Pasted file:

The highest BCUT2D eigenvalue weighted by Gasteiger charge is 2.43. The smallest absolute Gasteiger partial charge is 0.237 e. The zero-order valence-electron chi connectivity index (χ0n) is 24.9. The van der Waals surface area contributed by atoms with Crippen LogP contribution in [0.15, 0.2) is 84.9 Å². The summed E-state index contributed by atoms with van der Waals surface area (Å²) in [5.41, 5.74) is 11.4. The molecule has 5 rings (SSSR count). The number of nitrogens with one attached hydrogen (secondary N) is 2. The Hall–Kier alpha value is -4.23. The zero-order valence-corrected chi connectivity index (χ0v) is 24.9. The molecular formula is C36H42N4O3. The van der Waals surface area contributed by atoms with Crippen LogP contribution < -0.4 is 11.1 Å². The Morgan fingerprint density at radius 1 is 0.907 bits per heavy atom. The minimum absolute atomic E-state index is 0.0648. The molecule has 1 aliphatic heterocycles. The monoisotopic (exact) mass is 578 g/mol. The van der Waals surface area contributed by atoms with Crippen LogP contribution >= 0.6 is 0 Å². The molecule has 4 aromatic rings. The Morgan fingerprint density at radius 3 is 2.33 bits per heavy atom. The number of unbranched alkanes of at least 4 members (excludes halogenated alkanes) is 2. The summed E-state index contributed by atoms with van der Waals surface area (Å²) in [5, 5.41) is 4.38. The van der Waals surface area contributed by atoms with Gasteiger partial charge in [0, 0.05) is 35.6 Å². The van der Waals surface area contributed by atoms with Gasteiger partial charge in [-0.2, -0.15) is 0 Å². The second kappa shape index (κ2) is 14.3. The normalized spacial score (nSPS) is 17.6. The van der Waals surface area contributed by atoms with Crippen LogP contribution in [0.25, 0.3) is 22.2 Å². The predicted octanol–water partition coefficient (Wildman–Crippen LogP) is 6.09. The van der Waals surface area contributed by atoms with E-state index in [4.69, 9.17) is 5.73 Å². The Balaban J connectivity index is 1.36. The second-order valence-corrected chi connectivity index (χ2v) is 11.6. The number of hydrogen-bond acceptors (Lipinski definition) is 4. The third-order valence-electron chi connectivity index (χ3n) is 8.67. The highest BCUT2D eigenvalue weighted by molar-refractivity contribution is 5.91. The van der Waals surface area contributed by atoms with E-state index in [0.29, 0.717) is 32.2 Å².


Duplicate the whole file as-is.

The highest BCUT2D eigenvalue weighted by Gasteiger charge is 2.43. The smallest absolute Gasteiger partial charge is 0.237 e. The zero-order valence-electron chi connectivity index (χ0n) is 24.9. The van der Waals surface area contributed by atoms with Crippen LogP contribution in [0.15, 0.2) is 84.9 Å². The summed E-state index contributed by atoms with van der Waals surface area (Å²) in [5.41, 5.74) is 11.4. The molecule has 5 rings (SSSR count). The number of nitrogens with one attached hydrogen (secondary N) is 2. The Hall–Kier alpha value is -4.23. The zero-order valence-corrected chi connectivity index (χ0v) is 24.9. The molecular formula is C36H42N4O3. The van der Waals surface area contributed by atoms with Crippen LogP contribution < -0.4 is 11.1 Å². The Morgan fingerprint density at radius 1 is 0.907 bits per heavy atom. The minimum absolute atomic E-state index is 0.0648. The molecule has 1 aliphatic heterocycles. The monoisotopic (exact) mass is 578 g/mol. The van der Waals surface area contributed by atoms with Crippen LogP contribution >= 0.6 is 0 Å². The molecule has 4 aromatic rings. The Morgan fingerprint density at radius 3 is 2.33 bits per heavy atom. The number of unbranched alkanes of at least 4 members (excludes halogenated alkanes) is 2. The summed E-state index contributed by atoms with van der Waals surface area (Å²) in [5, 5.41) is 4.38. The van der Waals surface area contributed by atoms with Gasteiger partial charge in [0, 0.05) is 35.6 Å². The van der Waals surface area contributed by atoms with Gasteiger partial charge in [-0.2, -0.15) is 0 Å². The second kappa shape index (κ2) is 14.3. The normalized spacial score (nSPS) is 17.6. The van der Waals surface area contributed by atoms with Crippen LogP contribution in [0.25, 0.3) is 22.2 Å². The predicted octanol–water partition coefficient (Wildman–Crippen LogP) is 6.09. The van der Waals surface area contributed by atoms with E-state index in [4.69, 9.17) is 5.73 Å². The Balaban J connectivity index is 1.36. The second-order valence-corrected chi connectivity index (χ2v) is 11.6. The number of hydrogen-bond acceptors (Lipinski definition) is 4. The third-order valence-electron chi connectivity index (χ3n) is 8.67. The highest BCUT2D eigenvalue weighted by molar-refractivity contribution is 5.91. The van der Waals surface area contributed by atoms with E-state index in [0.29, 0.717) is 32.2 Å².